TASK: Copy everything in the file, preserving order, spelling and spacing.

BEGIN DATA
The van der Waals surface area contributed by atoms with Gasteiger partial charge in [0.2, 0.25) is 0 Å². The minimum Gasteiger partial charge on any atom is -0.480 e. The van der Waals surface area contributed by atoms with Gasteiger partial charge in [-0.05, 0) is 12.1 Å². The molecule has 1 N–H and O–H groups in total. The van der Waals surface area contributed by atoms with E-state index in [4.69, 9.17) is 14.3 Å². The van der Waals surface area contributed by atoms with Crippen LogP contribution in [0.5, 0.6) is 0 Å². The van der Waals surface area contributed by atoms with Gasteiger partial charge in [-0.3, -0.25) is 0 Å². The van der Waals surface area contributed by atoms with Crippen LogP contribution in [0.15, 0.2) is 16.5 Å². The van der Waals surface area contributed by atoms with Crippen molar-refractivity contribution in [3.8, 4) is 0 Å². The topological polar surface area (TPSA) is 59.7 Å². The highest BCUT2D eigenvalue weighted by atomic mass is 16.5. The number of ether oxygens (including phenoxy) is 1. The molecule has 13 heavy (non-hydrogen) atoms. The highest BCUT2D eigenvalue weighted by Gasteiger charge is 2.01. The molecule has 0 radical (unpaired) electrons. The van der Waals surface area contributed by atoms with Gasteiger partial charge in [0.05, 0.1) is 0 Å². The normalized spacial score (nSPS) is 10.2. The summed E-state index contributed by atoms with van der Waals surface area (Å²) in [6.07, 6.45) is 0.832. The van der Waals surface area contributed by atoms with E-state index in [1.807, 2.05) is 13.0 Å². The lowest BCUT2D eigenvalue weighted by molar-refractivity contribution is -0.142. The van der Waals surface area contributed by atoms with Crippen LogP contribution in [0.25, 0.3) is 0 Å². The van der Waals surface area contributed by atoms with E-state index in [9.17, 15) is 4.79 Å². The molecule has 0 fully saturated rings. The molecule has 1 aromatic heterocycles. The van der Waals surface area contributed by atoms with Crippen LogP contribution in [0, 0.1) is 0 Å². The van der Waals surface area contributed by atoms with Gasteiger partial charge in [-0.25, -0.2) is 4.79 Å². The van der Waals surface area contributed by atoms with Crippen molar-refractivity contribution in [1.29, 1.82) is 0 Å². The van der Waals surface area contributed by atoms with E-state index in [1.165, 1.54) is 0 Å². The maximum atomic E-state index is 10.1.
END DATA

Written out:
The van der Waals surface area contributed by atoms with Gasteiger partial charge in [0.2, 0.25) is 0 Å². The minimum Gasteiger partial charge on any atom is -0.480 e. The van der Waals surface area contributed by atoms with Gasteiger partial charge in [-0.05, 0) is 12.1 Å². The molecule has 1 N–H and O–H groups in total. The van der Waals surface area contributed by atoms with E-state index in [4.69, 9.17) is 14.3 Å². The van der Waals surface area contributed by atoms with Crippen LogP contribution in [0.5, 0.6) is 0 Å². The van der Waals surface area contributed by atoms with Gasteiger partial charge in [-0.3, -0.25) is 0 Å². The van der Waals surface area contributed by atoms with Crippen LogP contribution in [0.15, 0.2) is 16.5 Å². The van der Waals surface area contributed by atoms with Crippen molar-refractivity contribution in [3.8, 4) is 0 Å². The topological polar surface area (TPSA) is 59.7 Å². The highest BCUT2D eigenvalue weighted by atomic mass is 16.5. The number of ether oxygens (including phenoxy) is 1. The molecule has 13 heavy (non-hydrogen) atoms. The highest BCUT2D eigenvalue weighted by Gasteiger charge is 2.01. The molecule has 0 radical (unpaired) electrons. The van der Waals surface area contributed by atoms with Gasteiger partial charge in [0.05, 0.1) is 0 Å². The normalized spacial score (nSPS) is 10.2. The summed E-state index contributed by atoms with van der Waals surface area (Å²) in [6.07, 6.45) is 0.832. The van der Waals surface area contributed by atoms with E-state index in [1.807, 2.05) is 13.0 Å². The lowest BCUT2D eigenvalue weighted by molar-refractivity contribution is -0.142. The van der Waals surface area contributed by atoms with Crippen LogP contribution in [0.25, 0.3) is 0 Å². The van der Waals surface area contributed by atoms with E-state index in [9.17, 15) is 4.79 Å². The molecule has 0 fully saturated rings. The molecule has 1 aromatic heterocycles. The van der Waals surface area contributed by atoms with Crippen LogP contribution in [0, 0.1) is 0 Å². The van der Waals surface area contributed by atoms with Gasteiger partial charge in [-0.25, -0.2) is 4.79 Å². The van der Waals surface area contributed by atoms with Crippen molar-refractivity contribution in [1.29, 1.82) is 0 Å². The van der Waals surface area contributed by atoms with E-state index in [1.165, 1.54) is 0 Å². The maximum atomic E-state index is 10.1.